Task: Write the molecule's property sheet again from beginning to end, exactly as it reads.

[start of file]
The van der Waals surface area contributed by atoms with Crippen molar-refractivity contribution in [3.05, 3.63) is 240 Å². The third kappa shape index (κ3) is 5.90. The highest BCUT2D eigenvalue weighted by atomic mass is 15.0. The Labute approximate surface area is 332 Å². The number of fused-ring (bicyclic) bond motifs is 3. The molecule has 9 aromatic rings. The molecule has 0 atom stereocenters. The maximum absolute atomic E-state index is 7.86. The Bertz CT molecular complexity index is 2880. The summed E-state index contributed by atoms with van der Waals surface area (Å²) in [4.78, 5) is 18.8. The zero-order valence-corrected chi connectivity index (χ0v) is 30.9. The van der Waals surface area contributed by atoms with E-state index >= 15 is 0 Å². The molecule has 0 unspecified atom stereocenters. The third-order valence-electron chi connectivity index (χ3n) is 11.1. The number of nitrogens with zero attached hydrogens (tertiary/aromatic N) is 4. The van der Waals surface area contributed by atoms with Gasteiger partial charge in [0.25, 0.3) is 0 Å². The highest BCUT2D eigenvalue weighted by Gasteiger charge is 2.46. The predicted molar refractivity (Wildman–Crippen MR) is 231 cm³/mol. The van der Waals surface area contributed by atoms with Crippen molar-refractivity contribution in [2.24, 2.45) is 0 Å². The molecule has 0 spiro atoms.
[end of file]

The van der Waals surface area contributed by atoms with Crippen molar-refractivity contribution in [3.05, 3.63) is 240 Å². The third kappa shape index (κ3) is 5.90. The highest BCUT2D eigenvalue weighted by atomic mass is 15.0. The Labute approximate surface area is 332 Å². The number of fused-ring (bicyclic) bond motifs is 3. The molecule has 9 aromatic rings. The molecule has 0 atom stereocenters. The maximum absolute atomic E-state index is 7.86. The Bertz CT molecular complexity index is 2880. The summed E-state index contributed by atoms with van der Waals surface area (Å²) in [4.78, 5) is 18.8. The zero-order valence-corrected chi connectivity index (χ0v) is 30.9. The van der Waals surface area contributed by atoms with E-state index >= 15 is 0 Å². The molecule has 0 unspecified atom stereocenters. The third-order valence-electron chi connectivity index (χ3n) is 11.1. The number of nitrogens with zero attached hydrogens (tertiary/aromatic N) is 4. The van der Waals surface area contributed by atoms with Gasteiger partial charge in [0.25, 0.3) is 0 Å². The highest BCUT2D eigenvalue weighted by Gasteiger charge is 2.46. The predicted molar refractivity (Wildman–Crippen MR) is 231 cm³/mol. The van der Waals surface area contributed by atoms with Crippen molar-refractivity contribution in [2.24, 2.45) is 0 Å². The molecule has 0 spiro atoms.